Recyclables End Up Where?

Recyclables End Up Where?

There was an interesting article in Newsday a couple days ago (Kinberly Yuen, “Waste not: LI pair tosses trash only 3 times a year” July 17) about a local Long Island couple who throw out their trash only about three times a year. That’s quite an extraordinary feat, considering that the average American, according to the Environmental Protection Agency, produces 4.4 pounds of trash per day.

The article reveals some of their tricks to explain how they accomplish that. Almost everything in their home is upcycled or purchased secondhand. An old shirt, for example, “was turned into a produce bag, with the rest cut up and used to replace tissues,” as the article explains. And for takeout food, they use their own utensils and containers.

According to the article, the concept of living a “zero waste” lifestyle piqued Nicole’s interest after she read about a woman in New York City who was doing just that.

The article states that “the Lentinis recognize that a completely waste-free life is impossible,” and notes that the prescription cat food that they buy comes in plastic. The garbage that they do throw out (about three times a year), according to the article, “consists of mostly nonrecyclable paper and plastic.”

It’s worth noting at this point that not all of what we put out at the curb to be recycled, is actually recycled. As a New York Times article reported several weeks ago (Livia Albeck-Ripka, “Your Recyclables Get Recycled, Right? Maybe, or Maybe Not” May 31), a considerable amount of what we believe is being recycled, isn’t. For example, the article states that according to Brent Bell, Waste Management’s vice president of recycling, “approximately 25 percent of all recycling picked up by Waste Management is contaminated to the point that it is sent to landfills.” Disposable coffee cups and food waste are two common causes of contamination. But that’s not all. In fact, it never ceases to amaze me, when I see the wide assortment of things people have carelessly tossed into those clearly-marked “Paper only!” recycling containers, such as the ones commonly found in office buildings.

Expense is another issue that gets in the way of recycling. This Times article states that according to Peter Spendelow, a policy analyst for the Department of Environmental Quality in Oregon,  companies in rural areas tend to have higher costs associated with getting their materials to market and as a result, their recyclables could end up being dumped in a landfill instead of being recycled.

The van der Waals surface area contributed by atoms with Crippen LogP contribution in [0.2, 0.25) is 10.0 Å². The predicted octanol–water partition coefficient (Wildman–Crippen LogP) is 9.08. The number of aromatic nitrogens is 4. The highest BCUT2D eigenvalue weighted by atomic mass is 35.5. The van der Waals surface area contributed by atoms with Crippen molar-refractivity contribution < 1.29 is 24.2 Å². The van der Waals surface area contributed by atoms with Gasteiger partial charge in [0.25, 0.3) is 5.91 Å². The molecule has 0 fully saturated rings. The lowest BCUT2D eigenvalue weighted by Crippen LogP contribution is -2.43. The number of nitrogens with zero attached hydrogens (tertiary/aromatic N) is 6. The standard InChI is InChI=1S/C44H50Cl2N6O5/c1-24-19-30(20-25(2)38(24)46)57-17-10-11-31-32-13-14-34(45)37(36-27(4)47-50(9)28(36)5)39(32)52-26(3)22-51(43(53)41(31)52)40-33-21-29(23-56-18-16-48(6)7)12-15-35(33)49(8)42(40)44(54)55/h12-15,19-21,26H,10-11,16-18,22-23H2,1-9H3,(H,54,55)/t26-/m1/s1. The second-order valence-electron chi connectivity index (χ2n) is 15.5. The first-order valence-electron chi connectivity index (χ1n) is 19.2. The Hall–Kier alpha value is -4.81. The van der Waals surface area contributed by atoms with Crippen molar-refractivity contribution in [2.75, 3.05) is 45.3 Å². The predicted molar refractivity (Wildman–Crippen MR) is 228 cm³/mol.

Another factor that has caused there to be less recycling and more dumping, has been China’s stricter standards regarding the amount and type of material that they will accept for recycling. I certainly can’t fault China for taking such steps, but also wonder whether this was implemented as a thinly-veiled tit-for-tat response to Trump’s economics-based saber-rattling regarding placing tariffs on Chinese imports.

In any event, China’s change in policy regarding what they will accept has caused major headaches for many communities in the United States since its implementation. In some communities, as the article points out, local officials and garbage haulers are telling people to put materials that used to go out with their recycling, in with their trash instead. Other communities, like Grants Pass, Ore., “are continuing to encourage their residents to recycle as usual,” even though that material will instead be sent to a landfill. Their justification for doing this is out of concern “that if they told residents to stop recycling, it could be hard to get them to start again.”

One thing I learned from reading this Times article, is that the reason why people are told not to include pizza boxes with the cardboard they put out for recycling, is because of the oil (if there is a side of the box that is not stained with oil, then that side is recyclable).

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